During their early evolution, echinoderms started developing unusual asymmetric body plans – and some of them were so strange-looking that for a while it wasn’t clear if they even were echinoderms.

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Cambrian Explosion Month #10: Phylum Echinodermata – Bilateral Origins

Modern echinoderms typically have five-way radial symmetry as adults, and don’t at all resemble other deuterostomes – but their larvae give away their ancestry, still retaining bilateral traits and only developing radial symmetry when they mature and metamorphose.

The earliest definite echinoderms are known from the early Cambrian, about 525 million years ago, which seems to be around the point when early members of the group first developed biomineralized skeletons and became much more likely to fossilize. However, they must have an evolutionary history going back further than that, and molecular clock estimates suggest their last common ancestry with their closest relatives the hemichordates was in the Ediacaran about 570 million years ago.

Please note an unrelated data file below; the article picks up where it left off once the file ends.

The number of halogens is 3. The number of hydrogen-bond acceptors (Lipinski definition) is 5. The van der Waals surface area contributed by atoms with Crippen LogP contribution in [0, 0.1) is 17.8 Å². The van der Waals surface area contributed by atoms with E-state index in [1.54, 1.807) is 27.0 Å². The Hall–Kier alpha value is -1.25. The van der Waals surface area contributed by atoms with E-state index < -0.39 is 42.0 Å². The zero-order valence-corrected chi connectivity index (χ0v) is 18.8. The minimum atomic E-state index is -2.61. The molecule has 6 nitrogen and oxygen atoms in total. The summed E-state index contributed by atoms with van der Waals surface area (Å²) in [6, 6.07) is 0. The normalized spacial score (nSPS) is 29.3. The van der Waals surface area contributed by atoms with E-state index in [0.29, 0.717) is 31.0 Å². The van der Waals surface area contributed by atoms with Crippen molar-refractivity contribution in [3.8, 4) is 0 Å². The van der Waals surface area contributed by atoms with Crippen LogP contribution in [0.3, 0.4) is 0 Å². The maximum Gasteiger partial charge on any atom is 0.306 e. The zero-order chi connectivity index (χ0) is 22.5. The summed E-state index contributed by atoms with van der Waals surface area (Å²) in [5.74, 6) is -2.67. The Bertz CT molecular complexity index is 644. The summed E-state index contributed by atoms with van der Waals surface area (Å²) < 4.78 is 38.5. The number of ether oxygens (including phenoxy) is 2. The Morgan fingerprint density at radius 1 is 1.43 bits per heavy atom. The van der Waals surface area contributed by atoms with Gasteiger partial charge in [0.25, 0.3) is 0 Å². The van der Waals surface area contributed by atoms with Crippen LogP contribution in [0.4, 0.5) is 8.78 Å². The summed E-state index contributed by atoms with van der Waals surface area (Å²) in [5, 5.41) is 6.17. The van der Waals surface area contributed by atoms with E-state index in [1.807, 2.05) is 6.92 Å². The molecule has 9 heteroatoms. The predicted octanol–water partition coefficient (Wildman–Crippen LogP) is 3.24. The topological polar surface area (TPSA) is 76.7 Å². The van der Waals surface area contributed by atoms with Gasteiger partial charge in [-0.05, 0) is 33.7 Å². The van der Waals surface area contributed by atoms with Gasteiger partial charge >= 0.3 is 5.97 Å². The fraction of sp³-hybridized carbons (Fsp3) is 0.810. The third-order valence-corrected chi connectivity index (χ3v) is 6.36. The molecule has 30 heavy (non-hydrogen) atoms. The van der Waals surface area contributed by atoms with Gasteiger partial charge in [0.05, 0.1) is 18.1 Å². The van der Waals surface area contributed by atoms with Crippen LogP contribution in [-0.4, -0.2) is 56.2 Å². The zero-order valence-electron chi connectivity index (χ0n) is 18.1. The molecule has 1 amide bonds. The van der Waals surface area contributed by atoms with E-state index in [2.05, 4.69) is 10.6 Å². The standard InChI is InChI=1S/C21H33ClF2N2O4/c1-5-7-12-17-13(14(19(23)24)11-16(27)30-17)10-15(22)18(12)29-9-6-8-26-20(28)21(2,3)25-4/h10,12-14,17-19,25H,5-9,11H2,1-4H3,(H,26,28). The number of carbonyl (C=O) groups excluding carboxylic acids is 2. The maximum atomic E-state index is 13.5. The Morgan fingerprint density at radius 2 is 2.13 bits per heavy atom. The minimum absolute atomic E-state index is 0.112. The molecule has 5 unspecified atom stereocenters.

For a long time the transition from bilateral to radial symmetry was a mystery, but various fossil discoveries are starting to reveal how this unique group of animals evolved.

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Heckerites

While most modern echinoderms display the group’s characteristic five-way symmetry, there were plenty of much much stranger-looking forms back during the Paleozoic.

And some of the most confusing of them were the paracrinoids, which evolved an incredibly diverse range of body shapes during their group’s relatively short 40 million year existence during the Ordovician.